See, the thing is, it’s not the content of these blogs and columns that annoys me, as I’m sure there is plenty of practical and emotional advice and support¬†that will reassure and comfort lots of people, which can’t be a bad thing. What annoys me is this: who set¬†the author¬†up as a guru or expert? What do I care what a random person who has had 5, 10 or 100 children thinks? Your experience and my experience are worlds apart, because unless you had a child at exactly the same age that I did, and unless that child has the same personality as mine, and unless you have the same job and working hours as me and my husband, and unless you own a crazy dog and a house that needs a new kitchen and unless you’re me – you have no idea what I need.

I am a really laidback kind of a parent. I often use laughter in place of discipline, and I’m a massive advocate of picking my battles. I am fully aware that my son may (or may not) struggle with issued instruction when he starts school, as a result of my parenting. I am also aware that he is healthy, robust, funny, well-rounded, bright as a button and happy. It works for us, and we’ll deal with the other stuff as and when it happens. It might not work for you.

I am an expert in parenting my own child. No one else’s just my own. And when¬†I say “expert” I mean that¬†I am an expert at doing it, because I am doing it all the time. I don’t mean that I’m really good at it.

I might be, for all I know. I might be the best parent in the whole entire world, but really that doesn’t give me the status required to tell other people what is OK and what isn’t, because all I do is what’s best for me, the husband and the son, and what we’re happiest with, and I imagine that has little bearing on your set-up.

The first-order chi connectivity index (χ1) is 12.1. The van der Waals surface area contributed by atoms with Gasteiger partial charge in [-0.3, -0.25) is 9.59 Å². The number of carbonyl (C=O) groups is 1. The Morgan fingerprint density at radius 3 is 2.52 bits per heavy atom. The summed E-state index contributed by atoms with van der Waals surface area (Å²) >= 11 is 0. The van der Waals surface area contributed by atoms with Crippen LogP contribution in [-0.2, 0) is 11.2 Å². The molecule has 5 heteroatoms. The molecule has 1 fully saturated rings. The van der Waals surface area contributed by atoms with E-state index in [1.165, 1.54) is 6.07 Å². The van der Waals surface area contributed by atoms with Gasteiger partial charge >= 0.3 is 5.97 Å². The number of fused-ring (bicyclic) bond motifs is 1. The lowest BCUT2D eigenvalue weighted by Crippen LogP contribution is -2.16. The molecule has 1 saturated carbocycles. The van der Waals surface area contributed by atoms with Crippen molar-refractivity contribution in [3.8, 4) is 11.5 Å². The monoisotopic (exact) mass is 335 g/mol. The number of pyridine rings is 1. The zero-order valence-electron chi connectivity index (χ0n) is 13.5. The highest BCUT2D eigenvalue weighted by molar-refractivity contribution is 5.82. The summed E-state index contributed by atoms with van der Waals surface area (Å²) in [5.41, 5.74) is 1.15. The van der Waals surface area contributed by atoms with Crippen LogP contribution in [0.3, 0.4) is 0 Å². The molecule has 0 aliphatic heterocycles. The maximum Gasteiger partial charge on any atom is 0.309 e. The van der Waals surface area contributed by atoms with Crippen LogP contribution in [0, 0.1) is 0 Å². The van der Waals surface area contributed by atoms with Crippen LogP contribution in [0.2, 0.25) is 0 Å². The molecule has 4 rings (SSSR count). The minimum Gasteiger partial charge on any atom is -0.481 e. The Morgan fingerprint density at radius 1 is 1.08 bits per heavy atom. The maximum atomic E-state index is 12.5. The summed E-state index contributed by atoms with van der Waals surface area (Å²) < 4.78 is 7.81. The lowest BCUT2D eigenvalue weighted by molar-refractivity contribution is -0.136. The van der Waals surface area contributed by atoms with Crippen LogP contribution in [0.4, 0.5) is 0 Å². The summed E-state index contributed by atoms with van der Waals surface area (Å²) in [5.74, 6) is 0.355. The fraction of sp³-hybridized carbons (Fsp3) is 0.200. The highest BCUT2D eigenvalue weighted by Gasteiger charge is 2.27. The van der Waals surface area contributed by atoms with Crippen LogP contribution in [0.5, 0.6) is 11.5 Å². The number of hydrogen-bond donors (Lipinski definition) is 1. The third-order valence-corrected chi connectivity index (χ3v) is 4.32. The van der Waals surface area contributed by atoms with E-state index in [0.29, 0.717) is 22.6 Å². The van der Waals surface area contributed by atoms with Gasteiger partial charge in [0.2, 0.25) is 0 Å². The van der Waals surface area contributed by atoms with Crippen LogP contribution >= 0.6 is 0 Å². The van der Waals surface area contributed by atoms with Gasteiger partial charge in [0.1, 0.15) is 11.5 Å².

For instance, let me tell you that¬†my child is a wonderful sleeper. He always has been, right from day one. He loves his sleep, drifts off easily, rarely wakes up in the night, and when he does, he self-settles. He’s 3 and a half now, and¬†we have had it¬†easy. I mean, sure – there has been the odd spate of time where it hasn’t been quite so smooth. I have sung depressing renditions of “Golden Slumbers” “”Lullaby” and even “Sweet Child O’ Mine” at stupid O’ Clock in the morning. I vividly recall putting him in his cot, singing¬†ever more softly and slowly¬†and then creeping out, one socked-foot at a time, avoiding the 4 creaking floorboard obstacle course between his bed and the bedroom door. I remember going downstairs in our stupid aged house, wincing with every creak.¬†I remember standing in his bedroom trying anything…ANYTHING to send him to sleep – closing the curtains, opening the curtains, switching the light on, switching it off, putting lullabies on, turning them off, trying white noise CDs, reading stories, fetching milk, warming it up, cooling it down,¬†voices at whispering level¬†for 4 hours after bedtime just in case, going to bed when he went to bed in case he decided to wake up, getting everything ready for the next morning because I had no clue what time my wake-up call would be, bringing him into my bed, despite promising I wouldn’t, because you pick your battles, plugging lavender-scented fresheners into every available socket…oh, hold on a minute. Maybe he wasn’t such a great sleeper after all.